On Monday night, Oscar de la Renta will pick up the Founder's Award from the Council of Fashion Designers of America. It won't be his first time on the CFDA stage; he's been in business in New York for half a century, and he invented the Awards, after all. But it's a big moment nonetheless.
To mark the occasion, Style.com asked him to share his story with a designer on the rise. De la Renta wanted only one man: Alexander Wang, who himself will be competing in two categories that night. Though their paths have been different, they share something unique: Balenciaga. De la Renta got his start in fashion at the storied couturier's Madrid atelier, and Wang became the label's creative director late last year. Here, they talk draping, Diana Vreeland, and the New York-Paris commute.
Oscar de la Renta: Where are you from originally, Alex?
Alexander Wang: San Francisco.
ODLR: Do you have any family still in California?
AW: My mom and my dad moved back to Shanghai over twenty years ago.
ODLR: That's a long time.
AW: I remember the first time I went back to visit her, there were no streetlights, there were no freeways, but every year I'd go back there would be a new shopping mall, a new office building. It was changing leaps and bounds.
ODLR: I haven't been to China in a long, long time. The very first time I went was with Dr. [Henry] Kissinger. Ahmet and Mica Ertegun were with us, and my wife Annette was there with her then husband. In Beijing we stayed in what they called the Official House. There were no hotels. It was the house where Henry Kissinger had had his official meetings. It was quite an extraordinary experience.
AW: Have you been to China since?
ODLR: I did a Balmain show there probably in 2000, I think. The show was in Beijing, and by then there were some hotels. So how many collections have you done for Balenciaga?
AW: One, officially. I'm about to show my pre-collection in a week. Can you tell us what it was like to work with Cristobal Balenciaga?
ODLR: I was picking up pins from the floor. I never worked with Cristobal Balenciaga in Paris. I worked at Balenciaga in Madrid.
AW: At Eisa?
ODLR: Do you know why the house was called Eisa? Because the first Balenciaga house that opened in Spain went bankrupt, and because of bankruptcy laws he could not ever use the name of Balenciaga again in Spain. It was his mother's name.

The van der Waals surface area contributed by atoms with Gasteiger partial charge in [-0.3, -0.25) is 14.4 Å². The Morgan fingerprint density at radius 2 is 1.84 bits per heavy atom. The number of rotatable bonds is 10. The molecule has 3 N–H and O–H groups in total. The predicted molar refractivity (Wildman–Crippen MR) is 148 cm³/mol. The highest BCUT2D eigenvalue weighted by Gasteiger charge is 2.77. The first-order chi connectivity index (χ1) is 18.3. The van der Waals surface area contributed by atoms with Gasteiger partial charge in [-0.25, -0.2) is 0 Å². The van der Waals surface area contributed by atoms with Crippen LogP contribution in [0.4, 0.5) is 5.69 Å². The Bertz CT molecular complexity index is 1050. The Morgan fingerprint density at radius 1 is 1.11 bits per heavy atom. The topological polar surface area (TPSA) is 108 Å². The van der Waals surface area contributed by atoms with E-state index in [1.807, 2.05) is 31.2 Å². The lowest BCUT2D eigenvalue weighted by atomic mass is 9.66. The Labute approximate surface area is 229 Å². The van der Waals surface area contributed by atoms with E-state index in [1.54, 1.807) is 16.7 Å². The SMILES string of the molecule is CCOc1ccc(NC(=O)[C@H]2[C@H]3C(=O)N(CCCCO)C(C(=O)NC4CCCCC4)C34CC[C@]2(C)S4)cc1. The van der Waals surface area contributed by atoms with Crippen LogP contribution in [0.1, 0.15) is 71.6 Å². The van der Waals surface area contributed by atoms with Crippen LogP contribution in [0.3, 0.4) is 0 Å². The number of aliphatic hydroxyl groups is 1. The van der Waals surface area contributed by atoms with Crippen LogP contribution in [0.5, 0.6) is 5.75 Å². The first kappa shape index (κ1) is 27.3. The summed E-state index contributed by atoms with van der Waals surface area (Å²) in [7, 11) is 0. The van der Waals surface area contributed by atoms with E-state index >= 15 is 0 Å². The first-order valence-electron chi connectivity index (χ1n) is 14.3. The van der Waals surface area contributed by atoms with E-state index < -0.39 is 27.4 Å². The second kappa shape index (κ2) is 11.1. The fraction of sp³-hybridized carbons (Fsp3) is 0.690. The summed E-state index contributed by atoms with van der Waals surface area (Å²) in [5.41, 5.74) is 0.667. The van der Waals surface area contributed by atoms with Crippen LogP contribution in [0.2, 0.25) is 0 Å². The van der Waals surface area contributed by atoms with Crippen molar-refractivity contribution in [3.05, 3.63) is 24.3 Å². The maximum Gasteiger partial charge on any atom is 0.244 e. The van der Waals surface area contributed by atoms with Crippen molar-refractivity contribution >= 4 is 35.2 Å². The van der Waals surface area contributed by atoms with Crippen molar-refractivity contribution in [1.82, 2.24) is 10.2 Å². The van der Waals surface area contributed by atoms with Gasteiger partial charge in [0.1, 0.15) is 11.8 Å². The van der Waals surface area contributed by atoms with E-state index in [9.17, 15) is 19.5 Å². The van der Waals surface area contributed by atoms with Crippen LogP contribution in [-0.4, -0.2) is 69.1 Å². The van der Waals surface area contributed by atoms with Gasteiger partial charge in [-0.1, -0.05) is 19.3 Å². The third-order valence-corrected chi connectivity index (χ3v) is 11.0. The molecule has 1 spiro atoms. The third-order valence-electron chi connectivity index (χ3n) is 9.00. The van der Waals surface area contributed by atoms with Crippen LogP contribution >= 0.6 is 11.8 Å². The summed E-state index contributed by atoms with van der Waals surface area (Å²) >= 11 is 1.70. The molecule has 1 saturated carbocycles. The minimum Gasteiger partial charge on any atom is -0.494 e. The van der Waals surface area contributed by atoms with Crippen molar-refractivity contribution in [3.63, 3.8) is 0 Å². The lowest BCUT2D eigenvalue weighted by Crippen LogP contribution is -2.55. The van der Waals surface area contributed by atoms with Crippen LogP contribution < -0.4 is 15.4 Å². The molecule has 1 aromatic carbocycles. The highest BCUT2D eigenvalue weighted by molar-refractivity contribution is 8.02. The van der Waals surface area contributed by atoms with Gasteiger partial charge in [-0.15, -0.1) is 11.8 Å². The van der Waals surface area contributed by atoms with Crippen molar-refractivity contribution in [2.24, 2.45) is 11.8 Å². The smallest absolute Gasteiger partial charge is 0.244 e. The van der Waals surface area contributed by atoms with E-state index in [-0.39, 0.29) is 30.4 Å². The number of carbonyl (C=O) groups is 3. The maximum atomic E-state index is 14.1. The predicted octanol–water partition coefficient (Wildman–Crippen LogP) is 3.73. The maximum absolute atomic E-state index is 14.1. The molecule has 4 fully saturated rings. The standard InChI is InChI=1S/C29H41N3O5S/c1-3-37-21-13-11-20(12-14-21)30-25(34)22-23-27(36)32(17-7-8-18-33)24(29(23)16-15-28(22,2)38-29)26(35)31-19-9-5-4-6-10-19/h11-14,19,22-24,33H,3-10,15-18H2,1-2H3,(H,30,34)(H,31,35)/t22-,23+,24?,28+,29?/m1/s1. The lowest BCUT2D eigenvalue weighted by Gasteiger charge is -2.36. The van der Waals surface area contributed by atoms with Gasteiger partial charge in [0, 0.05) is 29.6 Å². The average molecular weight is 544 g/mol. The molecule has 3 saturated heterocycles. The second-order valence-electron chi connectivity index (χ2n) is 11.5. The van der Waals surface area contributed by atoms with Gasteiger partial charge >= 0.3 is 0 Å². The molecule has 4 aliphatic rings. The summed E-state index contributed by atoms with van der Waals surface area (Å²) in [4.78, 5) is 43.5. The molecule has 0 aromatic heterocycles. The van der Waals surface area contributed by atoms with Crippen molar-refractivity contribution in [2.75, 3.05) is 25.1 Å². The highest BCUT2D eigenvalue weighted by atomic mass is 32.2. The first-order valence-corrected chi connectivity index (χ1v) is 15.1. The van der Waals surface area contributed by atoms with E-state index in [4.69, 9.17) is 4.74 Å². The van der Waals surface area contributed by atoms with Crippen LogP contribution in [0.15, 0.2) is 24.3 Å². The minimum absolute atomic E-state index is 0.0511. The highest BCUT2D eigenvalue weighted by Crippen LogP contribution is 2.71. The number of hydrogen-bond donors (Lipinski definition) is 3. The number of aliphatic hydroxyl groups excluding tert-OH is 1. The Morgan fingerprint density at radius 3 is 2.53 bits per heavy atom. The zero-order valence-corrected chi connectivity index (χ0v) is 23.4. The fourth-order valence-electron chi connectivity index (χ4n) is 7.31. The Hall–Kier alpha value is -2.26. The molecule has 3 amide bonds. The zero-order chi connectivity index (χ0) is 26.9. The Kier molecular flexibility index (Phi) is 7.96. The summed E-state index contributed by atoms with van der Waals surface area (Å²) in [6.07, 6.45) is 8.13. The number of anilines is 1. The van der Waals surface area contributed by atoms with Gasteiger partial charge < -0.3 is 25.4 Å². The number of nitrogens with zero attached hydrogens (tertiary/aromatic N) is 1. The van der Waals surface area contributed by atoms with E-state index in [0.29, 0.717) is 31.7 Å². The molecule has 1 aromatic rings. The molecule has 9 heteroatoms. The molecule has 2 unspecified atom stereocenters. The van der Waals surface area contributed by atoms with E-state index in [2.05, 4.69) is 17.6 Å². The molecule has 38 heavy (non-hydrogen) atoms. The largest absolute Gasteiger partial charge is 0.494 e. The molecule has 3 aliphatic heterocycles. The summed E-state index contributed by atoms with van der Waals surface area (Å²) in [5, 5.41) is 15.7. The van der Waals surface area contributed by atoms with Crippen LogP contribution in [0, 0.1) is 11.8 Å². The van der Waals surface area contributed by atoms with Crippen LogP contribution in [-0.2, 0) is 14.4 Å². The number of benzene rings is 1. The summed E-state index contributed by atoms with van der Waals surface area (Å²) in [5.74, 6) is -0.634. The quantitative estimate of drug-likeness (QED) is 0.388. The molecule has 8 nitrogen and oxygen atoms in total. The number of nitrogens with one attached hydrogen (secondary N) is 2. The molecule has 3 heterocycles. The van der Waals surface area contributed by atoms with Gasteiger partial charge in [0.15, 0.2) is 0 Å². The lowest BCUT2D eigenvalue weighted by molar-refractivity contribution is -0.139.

AW: Did you travel to Paris for the shows?
ODLR: No, I stayed at Eisa. After a few years, I asked Balenciaga if I could come to Paris. And he said, "Well, I think you should stay one more year in Madrid." And probably he was right. But by then I was too anxious to move on. Without telling him, I bought myself a train ticket and went to Paris. I could sketch very well at the time. I don't sketch so well now. And I arrived in Paris, and I always believed you have to go and knock at the biggest door. Don't start at the bottom, start at the top. So, I went to Dior. This was the time when YSL had just left Dior. There was that whole big scene that Yves had a nervous breakdown because of the military service, and they were in the process of hiring Marc Bohan. I saw a lady who was running the studio, Madame Marguerite, and she offered me a job. I had been in Paris twenty-four hours, and I already had a job at Dior.
But I met a friend of mine in the street, and he said, "There is a very good friend looking for an assistant." I told him, "I've just been offered a job at Dior that I've accepted, but I would love to see him anyway." Half an hour later, I was in front of Mr. [Antonio del] Castillo, who was then designing the collection for Lanvin. I showed my sketches to him, and he liked them. What is funny about this story is that one of his assistants was leaving because he was friends with Marc Bohan, and he was going to be working with him at Dior. But I didn't know any of this. So Castillo says, "I like your sketches. I'd like you to work for me." And I said, "Well, in fact, I've already accepted another job." So he said, "How much are they paying you?" So I made a huge big lie, and I gave them a higher amount.
AW: Did he ask you about your experience? About draping?
ODLR: I had never draped anything. I had seen Balenciaga do it, but had I myself done it? Never. But I said, "Of course, I know how to drape." As I left Lanvin, I went to the telephone booth and I looked in the yellow pages and I found the biggest ad for a fashion school. It was not the school of the Chambre Syndicale. I went to this lady, I showed her my sketches and said, "I just accepted this job to work at Lanvin, so would you teach me in a month what you teach in a year?" And she said, "I'll try." But I never was put to the test.
AW: So after Lanvin you came to New York?
ODLR: Paris was very different then. You could not be a friend of another person working at another house.
AW: Very competitive.
ODLR: Very French. Quite a few assistants like me were at that time discovering New York. They were coming back to Paris, saying how much money they were making. I was making in Paris $300 a month. By then, I had lived ten years away from the Dominican Republic, but I knew I couldn't go back there to ply my newly acquired trade. I also strongly felt that the future of fashion was ready-to-wear. At that time, most houses in Paris did not take ready-to-wear very seriously. So I came here.
AW: Had you been to New York before?
AW: That's pretty brave.
ODLR: I'm very brave. Jacqueline de Ribes gave me a letter for Diana Vreeland. Edmonde Charles-Roux, who was the editor in chief of French Vogue at the time, gave me a letter for Alexander Liberman [the then editorial director of Condé Nast]. So I got a lot of recommendations from different people. And I got an offer for a job literally the first night I was in New York. One of the people I contacted was a man who did PR. He called me at my hotel, and he said, "Do you have a black tie?" "Yes, I do," I said. He was throwing a charity event and needed some extra men and he sat me next to Elizabeth Arden. And she asked me a lot of questions. I told her I worked for Mr. Castillo at Lanvin. She said, "Castillo, he used to work for me. Perhaps I would like to look at your sketches." My other offer was from Christian Dior New York, where Mary McFadden was doing public relations.